Max: The Curse of Brotherhood—Stage Clear Studios’ follow-up to Max & the Magic Marker—was originally released for Switch in digital form back in December 2017. If you missed this clever and colorful puzzle/platformer back then, it’s worth a look now that a physical edition has been released to stores.
We learn two things about our young hero, Max, very early in this game. First, he has an annoying little brother. Second, he’s never seen the movie Labyrinth. Were that the case, he would’ve never gone online to look for a poetic spell with the power to take his brother away just to prevent his toys from getting busted. But he reads the poem, a monster appears to pull his brother through a portal to another world, and Max jumps through just as it closes.
Max immediately finds himself in a somewhat barren landscape, his brother still in the clutches of the monster. But Max is young and full of energy, so he begins his quest to get him back.
After some initial jumps, swings, slides, and chases, he meets an old lady who offers a brief explanation of what’s going on. More importantly, she powers up the only object in Max’s possession: a magic marker. With it, he now has the ability alter the landscape, allowing him to trick enemies, reach otherwise inaccessible areas…you know the drill.
I’ll focus on the marker for the moment, as that’s mainly what helps Max: The Curse of Brotherhood stand apart from the multitude of other platformers available for the Switch. You can’t just draw anywhere with it; you are instead presented with starting points. Indicated by glowing lights, you place the marker at this position and move in the direction you want to draw. To draw platforms to climb or land upon, for instance, you draw up. To create branches you can run across, draw in the direction you want the branch to stretch.
Because of this mechanic, the Nintendo Switch is probably the best platform for Max: The Curse of Brotherhood. I prefer to play Switch games in docked mode, and you can do that here. The ZR button triggers the magic marker, which you then move into place. It helps that the marker snaps to the starting point when you get it close. You then hit A and hold it down to draw. If you want to remove an element you’ve already drawn, hit Y and drag across it. This works fine for the puzzles through which you have time to work, but there are many points where time is not on your side, as when you’re being chased or have to create platforms while falling toward the always-dreaded lava. It’s at these times that drawing with your finger on the Switch screen in portable mode provides the precision and speed to make such moments much easier to get through, which helps ease the frustration factor.
Max: The Curse of Brotherhood has a couple other things going for it as well. The cinematic presentation in the cutscenes and during actual 2.5D gameplay is quite impressive, creating a sense of scope that’s often lost on platformers. You see a whole world here, not just a confined area. Also, the gameplay changes up enough between general platforming, timed events and puzzle solving to set a pace that’s neither too fast nor too slow. It also helps that Max is a likable guy…if not a bit creepy-looking sometimes. He doesn’t talk much at all, he mainly just reacts to what’s going on around him and offers little victory taunts when he beats a puzzle or an enemy.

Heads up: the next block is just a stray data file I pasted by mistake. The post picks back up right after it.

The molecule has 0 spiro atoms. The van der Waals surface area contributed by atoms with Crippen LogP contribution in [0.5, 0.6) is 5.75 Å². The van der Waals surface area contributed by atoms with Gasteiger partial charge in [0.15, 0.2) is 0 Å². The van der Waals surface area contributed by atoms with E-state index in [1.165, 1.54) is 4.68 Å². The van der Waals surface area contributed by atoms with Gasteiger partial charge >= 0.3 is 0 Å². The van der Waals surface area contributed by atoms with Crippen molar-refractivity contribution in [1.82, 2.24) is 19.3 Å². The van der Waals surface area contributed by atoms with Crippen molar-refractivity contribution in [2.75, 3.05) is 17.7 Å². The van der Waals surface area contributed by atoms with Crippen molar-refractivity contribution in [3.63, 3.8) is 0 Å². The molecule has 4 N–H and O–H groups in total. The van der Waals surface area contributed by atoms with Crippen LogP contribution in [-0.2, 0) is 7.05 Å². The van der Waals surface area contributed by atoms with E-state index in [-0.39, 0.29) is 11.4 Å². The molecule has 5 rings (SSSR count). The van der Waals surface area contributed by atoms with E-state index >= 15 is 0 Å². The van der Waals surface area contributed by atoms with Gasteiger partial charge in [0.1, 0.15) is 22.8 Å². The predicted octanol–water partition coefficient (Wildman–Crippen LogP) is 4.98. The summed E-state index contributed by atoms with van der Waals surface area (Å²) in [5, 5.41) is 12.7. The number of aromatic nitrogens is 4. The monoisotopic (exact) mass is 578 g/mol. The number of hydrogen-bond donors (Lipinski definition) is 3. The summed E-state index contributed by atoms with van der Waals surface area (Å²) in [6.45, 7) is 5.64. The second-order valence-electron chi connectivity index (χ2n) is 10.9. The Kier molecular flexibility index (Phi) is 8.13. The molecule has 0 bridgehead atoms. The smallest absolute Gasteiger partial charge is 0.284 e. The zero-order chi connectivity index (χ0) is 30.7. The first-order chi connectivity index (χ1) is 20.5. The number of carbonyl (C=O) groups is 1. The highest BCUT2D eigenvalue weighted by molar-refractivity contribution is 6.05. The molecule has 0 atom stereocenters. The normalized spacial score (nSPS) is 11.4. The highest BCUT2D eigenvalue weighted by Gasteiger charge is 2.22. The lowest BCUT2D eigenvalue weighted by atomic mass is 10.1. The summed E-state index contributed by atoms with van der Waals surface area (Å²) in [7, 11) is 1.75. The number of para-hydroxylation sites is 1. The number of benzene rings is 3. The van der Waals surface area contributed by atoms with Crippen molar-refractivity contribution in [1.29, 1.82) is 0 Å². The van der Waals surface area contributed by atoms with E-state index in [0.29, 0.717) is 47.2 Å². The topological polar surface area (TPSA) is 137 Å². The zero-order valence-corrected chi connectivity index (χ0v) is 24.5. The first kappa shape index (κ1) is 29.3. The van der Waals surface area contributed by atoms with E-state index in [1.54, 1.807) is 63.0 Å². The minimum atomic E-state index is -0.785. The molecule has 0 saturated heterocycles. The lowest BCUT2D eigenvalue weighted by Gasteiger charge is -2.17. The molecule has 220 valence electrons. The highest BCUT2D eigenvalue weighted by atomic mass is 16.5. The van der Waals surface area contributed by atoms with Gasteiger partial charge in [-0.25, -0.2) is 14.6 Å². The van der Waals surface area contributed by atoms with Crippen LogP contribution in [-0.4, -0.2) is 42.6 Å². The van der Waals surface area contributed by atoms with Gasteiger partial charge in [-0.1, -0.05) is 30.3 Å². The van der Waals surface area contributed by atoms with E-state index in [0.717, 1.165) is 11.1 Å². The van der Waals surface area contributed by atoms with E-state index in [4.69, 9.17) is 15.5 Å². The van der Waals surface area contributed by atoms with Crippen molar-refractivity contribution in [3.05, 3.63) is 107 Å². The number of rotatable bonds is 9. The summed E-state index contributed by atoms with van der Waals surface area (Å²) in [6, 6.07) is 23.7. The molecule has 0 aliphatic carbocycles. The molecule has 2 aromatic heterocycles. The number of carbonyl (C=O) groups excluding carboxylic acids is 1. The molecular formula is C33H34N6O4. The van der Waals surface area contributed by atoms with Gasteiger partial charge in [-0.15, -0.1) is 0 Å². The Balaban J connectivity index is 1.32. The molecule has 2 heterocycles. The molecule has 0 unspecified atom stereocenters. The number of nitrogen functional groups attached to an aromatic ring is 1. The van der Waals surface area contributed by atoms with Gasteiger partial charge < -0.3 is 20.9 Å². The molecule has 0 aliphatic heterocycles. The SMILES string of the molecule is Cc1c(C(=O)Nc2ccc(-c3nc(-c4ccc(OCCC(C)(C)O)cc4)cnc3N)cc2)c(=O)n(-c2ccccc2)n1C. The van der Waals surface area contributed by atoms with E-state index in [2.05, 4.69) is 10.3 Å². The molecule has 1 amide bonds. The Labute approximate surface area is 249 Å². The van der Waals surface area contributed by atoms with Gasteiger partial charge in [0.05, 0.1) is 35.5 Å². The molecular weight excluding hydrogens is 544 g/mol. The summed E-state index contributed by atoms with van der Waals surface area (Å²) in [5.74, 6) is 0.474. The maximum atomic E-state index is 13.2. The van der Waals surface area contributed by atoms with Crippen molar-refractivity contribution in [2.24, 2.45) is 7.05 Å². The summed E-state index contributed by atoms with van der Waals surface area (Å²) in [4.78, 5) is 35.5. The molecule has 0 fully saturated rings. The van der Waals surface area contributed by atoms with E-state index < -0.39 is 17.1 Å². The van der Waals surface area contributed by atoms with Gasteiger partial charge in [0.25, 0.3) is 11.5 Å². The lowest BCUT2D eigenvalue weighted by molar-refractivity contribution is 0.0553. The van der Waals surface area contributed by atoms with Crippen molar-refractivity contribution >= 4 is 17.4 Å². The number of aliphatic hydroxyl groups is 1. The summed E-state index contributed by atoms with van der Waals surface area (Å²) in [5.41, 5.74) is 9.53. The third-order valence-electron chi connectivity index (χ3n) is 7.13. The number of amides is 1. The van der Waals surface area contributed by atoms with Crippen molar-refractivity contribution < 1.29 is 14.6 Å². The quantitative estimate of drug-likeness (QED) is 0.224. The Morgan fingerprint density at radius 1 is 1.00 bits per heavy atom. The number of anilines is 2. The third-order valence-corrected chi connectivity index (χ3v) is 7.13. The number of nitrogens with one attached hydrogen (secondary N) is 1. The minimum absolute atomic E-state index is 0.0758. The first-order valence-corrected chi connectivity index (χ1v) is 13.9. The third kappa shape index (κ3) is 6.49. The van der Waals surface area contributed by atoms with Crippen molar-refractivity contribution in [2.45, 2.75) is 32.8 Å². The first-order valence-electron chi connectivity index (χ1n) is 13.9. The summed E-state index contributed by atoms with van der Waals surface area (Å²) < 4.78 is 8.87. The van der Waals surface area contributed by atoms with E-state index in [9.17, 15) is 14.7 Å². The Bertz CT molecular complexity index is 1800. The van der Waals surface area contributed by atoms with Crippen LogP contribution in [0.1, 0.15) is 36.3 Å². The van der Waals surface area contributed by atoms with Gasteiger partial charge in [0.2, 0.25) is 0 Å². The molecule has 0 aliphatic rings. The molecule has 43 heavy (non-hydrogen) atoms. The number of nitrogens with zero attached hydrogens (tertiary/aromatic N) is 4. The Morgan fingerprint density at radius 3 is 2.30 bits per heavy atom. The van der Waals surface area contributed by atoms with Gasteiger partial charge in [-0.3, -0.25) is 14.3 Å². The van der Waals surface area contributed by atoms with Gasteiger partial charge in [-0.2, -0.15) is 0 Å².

However, there are a few elements that prevent Max: The Curse of Brotherhood from getting a more enthusiastic recommendation. Parts of the game are just unnecessarily difficult, and some are impossible to get through without dying at least once to learn the proper steps forward. Thankfully, the game has a heart and usually starts you near what you killed you instead of sending you back to the beginning of the level.
It doesn’t help that the controls feel a bit sluggish. I often missed jumps I’m sure I hit, but the button didn’t register in time. Considering the multitude of timed jumps from slides and during chase sequences, I ended up becoming more frustrated than I would have liked.
Finally, there’s not a lot of replayability. Completionists may want to play through Max: The Curse of Brotherhood a second time to acquire all the game’s collectibles, but I imagine it’ll be one and done for most gamers.
Review: Max: The Curse of Brotherhood (Nintendo Switch)
It’s easy to overlook Max: The Curse of Brotherhood when searching for a good platformer, but don’t. Some frustrating moments aside, it’s a well-designed twist on the genre that’s quite at home on the Nintendo Switch in terms of visuals and controls. Those who didn’t complete it on other platforms will find the Switch’s touchscreen eases much of the difficulty, and the $15 price tag ($30 for the physical copy) makes it a game that’s easy to pick up between bigger releases. And if there’s a lesson to be learned here, it’s that you really shouldn’t mess around with spells you find online. You never know which ones will actually work…even if they don’t begin with “I wish…”